A new study presented last week at the American Society of Plastic Surgeons (ASPS) Plastic Surgery 2009 conference found using liposuctioned fat for breast augmentation may be a viable option for some women.
The small study looked at 50 women, ages 17 to 63, who had 55 fat grafting procedures (5 women were grafted twice) to their breasts with fat taken from their upper thighs, etc. To help make room for the injected fat and to increase the grafts’ survival rate, patients wore a bra-like (external) tissue expander device several weeks before and after surgery. Long-term follow-up on patients ranged from 9 months to 5 years, with an average follow-up of 3 years.
The researchers report good patient satisfaction with an average increase in breast volume of 210 ml at 6 to 12 months. This is slightly less than one bra cup size. The fat graft survival achieved averaged 85% of the actual fat injected volume.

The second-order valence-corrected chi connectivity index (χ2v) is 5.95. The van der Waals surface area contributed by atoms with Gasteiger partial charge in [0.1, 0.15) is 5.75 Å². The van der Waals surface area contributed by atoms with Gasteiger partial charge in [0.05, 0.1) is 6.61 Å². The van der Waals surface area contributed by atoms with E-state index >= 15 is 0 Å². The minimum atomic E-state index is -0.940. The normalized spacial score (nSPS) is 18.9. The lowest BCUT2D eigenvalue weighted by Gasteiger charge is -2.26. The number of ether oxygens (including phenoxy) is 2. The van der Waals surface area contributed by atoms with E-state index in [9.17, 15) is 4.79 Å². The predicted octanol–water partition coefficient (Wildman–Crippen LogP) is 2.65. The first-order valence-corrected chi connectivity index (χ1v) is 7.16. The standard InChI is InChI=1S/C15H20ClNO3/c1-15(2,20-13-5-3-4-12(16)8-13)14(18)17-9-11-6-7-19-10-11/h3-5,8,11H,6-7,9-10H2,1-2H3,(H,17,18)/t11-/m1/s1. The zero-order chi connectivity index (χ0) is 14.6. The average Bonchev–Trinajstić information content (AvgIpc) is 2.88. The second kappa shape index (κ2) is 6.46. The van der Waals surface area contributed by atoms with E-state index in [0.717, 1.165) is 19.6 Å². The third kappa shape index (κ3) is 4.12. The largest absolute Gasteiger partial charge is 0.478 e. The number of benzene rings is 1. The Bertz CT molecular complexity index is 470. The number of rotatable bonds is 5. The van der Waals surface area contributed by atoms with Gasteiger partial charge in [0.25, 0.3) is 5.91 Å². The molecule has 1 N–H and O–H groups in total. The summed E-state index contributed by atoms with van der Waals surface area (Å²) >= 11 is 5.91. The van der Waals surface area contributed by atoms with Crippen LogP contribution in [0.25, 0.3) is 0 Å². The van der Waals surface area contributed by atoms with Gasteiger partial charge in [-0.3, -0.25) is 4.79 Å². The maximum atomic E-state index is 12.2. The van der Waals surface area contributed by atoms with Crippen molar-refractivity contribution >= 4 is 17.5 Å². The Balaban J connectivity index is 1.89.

The researchers report no formation of breast masses, nodules, or lesions that might interfere with cancer detection. There was no reported issues with mammography. The main drawbacks reported by the researchers include changes in breast volume are proportionate with BMI fluctuations.
This study included 46 women who received fat injections to their breasts after a breast lift. The fat was taken from the thigh, abdomen, or other areas on the patient’s body. After one year, all of the women had a significant improvement in breast size and shape, with no abnormalities in mammograms, the researchers said.
Another study presented at the meeting found that injecting fat into the breasts gives breast-lift patients a new option for improving breast size and shape, with a reduced risk of some of the complications associated with breast implants.